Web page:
Last week I shared “Pause & Snap“, one of my many table tennis mantras, as the secret to effortless forehand and backhand loops.
This week, I’m disclosing another table tennis mantra that I believe will help you add quality to your looping – especially if you find yourself too tense/stiff. Harrie often gets stuck playing very “big” loops because his arm is all locked up, but this motto seems to help!
“Hand Not Shoulder”
I say this a lot. Particularly when I’m coaching Harrie. I got it from Alex Perry (an ex-England player and coach). Here’s the gist of what he said to me during one of our training sessions at Grantham Academy back in 2009…
Beginners play table tennis with their shoulder, swinging their whole arm at the ball. As they improve they begin to play more with their elbows, giving them a bit more control and spin. Good players play with their hands. They learning ‘feeling’ and this is all in the hand – below the wrist. The professionals play with their fingers!
It was an idea that immediately made sense to me, and I’ve been using it myself ever since.
- The beginner serves with his shoulder. Paul Drinkhall serves with his fingers.
- The intermediate player hit a backhand with his elbow. Liam Pitchford does it with his fingers.
Now learning to play table tennis ‘with your fingers’ is going to take time. That’s the end goal. But don’t expect it to happen overnight. These guys are professionals for a reason. They’ve been working at this every day for 15+ years.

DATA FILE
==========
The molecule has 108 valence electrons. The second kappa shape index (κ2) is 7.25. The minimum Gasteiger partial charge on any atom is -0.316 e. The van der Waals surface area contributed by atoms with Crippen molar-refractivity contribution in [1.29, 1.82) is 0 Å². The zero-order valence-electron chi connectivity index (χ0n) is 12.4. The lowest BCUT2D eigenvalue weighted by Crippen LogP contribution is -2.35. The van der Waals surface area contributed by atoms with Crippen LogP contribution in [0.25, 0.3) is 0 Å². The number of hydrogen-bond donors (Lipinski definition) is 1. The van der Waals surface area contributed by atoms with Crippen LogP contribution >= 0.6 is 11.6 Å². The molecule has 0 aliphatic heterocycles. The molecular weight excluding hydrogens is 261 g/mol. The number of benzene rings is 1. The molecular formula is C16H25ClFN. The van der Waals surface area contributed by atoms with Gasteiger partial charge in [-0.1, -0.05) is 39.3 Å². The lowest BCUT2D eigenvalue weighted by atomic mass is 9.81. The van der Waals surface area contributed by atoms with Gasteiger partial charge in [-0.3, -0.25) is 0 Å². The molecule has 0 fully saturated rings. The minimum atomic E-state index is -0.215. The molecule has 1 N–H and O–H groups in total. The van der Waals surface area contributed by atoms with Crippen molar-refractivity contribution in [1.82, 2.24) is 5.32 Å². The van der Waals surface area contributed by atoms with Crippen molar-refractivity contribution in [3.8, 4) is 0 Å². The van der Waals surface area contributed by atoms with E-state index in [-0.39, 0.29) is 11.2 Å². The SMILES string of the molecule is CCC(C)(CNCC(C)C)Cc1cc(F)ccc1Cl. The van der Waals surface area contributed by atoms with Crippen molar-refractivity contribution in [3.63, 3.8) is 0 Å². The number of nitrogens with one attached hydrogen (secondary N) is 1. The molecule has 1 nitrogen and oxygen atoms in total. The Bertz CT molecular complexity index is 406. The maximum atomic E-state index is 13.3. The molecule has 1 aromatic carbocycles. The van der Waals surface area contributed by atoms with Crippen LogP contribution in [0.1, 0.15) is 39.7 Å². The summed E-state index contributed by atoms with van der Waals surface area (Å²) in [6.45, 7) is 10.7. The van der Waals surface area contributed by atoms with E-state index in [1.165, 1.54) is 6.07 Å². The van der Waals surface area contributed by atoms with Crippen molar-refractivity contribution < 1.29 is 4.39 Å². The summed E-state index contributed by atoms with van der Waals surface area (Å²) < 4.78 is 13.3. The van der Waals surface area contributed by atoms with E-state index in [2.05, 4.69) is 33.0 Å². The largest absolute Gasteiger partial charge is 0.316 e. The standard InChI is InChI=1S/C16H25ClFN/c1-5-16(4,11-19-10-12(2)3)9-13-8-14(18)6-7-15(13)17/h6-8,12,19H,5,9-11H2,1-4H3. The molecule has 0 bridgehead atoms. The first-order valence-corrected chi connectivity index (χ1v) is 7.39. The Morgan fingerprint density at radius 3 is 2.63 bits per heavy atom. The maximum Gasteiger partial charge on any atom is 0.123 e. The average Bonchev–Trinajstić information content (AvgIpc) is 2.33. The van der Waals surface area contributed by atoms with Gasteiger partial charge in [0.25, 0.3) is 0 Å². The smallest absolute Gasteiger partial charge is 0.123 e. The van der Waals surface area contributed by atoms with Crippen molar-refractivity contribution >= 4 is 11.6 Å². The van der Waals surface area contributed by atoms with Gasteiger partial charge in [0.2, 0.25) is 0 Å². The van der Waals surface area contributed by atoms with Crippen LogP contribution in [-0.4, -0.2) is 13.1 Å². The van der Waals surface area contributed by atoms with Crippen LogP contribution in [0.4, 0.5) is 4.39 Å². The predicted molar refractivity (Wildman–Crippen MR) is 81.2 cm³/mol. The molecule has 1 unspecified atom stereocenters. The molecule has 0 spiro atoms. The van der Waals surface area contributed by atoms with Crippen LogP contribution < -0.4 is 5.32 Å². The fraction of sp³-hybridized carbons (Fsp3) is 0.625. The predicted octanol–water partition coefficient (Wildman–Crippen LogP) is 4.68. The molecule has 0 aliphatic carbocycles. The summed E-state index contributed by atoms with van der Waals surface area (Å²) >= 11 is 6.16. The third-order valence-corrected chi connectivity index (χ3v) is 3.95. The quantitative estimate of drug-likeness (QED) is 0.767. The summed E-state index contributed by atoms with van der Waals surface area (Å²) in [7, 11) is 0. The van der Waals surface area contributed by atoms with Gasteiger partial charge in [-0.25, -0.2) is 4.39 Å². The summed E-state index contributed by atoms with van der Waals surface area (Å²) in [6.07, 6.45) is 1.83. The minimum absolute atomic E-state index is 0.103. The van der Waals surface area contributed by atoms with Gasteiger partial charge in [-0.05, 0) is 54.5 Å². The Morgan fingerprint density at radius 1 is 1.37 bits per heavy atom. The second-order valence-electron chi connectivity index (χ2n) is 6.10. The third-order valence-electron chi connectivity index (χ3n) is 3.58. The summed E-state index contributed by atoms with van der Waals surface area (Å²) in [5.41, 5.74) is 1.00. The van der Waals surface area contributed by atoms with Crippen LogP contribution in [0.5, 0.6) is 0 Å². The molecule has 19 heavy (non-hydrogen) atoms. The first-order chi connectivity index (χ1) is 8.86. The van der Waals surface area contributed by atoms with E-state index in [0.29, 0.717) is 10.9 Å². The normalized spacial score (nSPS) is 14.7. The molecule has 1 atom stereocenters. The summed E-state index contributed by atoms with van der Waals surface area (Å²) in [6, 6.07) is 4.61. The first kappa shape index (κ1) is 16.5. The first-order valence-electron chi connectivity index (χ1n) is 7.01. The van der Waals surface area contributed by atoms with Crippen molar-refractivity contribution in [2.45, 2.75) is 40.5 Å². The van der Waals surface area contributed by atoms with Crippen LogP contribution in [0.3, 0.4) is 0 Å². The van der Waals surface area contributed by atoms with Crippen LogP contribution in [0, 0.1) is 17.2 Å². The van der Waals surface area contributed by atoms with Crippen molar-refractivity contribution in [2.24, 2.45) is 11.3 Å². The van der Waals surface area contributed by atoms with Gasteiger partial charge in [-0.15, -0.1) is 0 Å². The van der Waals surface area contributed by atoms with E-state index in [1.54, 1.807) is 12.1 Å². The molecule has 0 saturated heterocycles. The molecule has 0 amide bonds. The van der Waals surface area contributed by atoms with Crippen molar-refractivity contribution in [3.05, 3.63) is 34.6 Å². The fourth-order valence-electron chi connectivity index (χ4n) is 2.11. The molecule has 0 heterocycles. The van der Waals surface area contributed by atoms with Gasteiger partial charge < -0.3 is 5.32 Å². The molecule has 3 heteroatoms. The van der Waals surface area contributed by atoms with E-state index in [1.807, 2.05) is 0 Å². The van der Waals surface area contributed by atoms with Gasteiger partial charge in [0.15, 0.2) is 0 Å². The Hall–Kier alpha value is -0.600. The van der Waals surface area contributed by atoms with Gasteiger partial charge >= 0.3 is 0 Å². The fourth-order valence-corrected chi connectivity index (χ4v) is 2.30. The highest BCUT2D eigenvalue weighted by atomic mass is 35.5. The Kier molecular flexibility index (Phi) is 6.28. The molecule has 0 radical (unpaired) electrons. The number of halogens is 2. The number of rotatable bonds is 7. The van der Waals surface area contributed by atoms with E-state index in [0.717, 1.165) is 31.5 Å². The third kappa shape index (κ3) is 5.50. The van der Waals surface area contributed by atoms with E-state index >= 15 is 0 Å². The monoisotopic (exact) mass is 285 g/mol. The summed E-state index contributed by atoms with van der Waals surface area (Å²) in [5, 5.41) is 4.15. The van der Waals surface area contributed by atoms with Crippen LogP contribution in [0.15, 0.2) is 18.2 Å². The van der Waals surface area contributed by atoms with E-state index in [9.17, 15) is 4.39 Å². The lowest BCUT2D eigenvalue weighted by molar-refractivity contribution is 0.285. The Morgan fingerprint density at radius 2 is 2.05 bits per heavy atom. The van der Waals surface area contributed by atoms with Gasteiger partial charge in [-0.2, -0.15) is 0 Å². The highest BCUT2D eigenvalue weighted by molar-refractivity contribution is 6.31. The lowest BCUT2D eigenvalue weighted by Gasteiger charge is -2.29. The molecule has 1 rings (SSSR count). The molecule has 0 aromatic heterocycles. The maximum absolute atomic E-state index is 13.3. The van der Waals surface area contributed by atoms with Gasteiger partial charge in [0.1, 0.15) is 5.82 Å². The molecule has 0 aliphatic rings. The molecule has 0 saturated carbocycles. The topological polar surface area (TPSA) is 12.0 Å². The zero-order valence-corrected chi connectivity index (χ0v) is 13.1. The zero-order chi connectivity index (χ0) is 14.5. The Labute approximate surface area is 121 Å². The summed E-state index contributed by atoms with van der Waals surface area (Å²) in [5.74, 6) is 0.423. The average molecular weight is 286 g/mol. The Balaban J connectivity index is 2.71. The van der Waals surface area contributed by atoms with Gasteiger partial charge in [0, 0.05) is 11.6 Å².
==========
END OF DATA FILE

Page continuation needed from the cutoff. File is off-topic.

But… I believe most intermediate players are able to master playing with their hand (instead of their shoulder or elbow) fairly quickly – provided they start consciously thinking about it in training.
The shoulder loop vs the hand loop
Spotting the visual difference between a ‘shoulder loop’ and a ‘hand loop’ isn’t easy. Experienced coaches will be able to do it and tell you whether you are doing it right or not, but that doesn’t mean you’ll be able to see it.
However, you should be able to feel the difference.
Harrie’s forehand loop is often very ‘shoulder-y’. This is just one of his natural bad habits. But once I start saying “Hand Not Shoulder” to him he’s quickly able to change from a ‘shoulder loop’ to a ‘hand loop’.
It’s not that he can’t do it. It’s just that he often isn’t doing it by default.
I believe that a lot of intermediate players are the same. That’s why “Hand Not Shoulder” is my second secret to effortless loops. Keep saying it to yourself over and over and I reckon you’ll be able to add a lot of quality to your current loops without really having to change anything.
Try it yourself…
Why don’t you give it a go next time you’re knocking up and looping against a friend? Just keep telling yourself “Hand Not Shoulder” as you loop and focus on brushing the ball with your hand, whilst still keeping the rest of your loop technique the same.
It works for all of the loop variations – slow loops, fast loops, and loop drives.
This has to be one of the easiest ways to immediately add quality to your loops, without spending loads of time and money on extra coaching/training.
And don’t forget last week’s mantra either, “Pause & Snap“. In fact, perhaps you can either combine the two to create some sort of super looping mantra… “Pause & Hand” – wait a split second and then fast brush with your hand.
Good luck with your looping!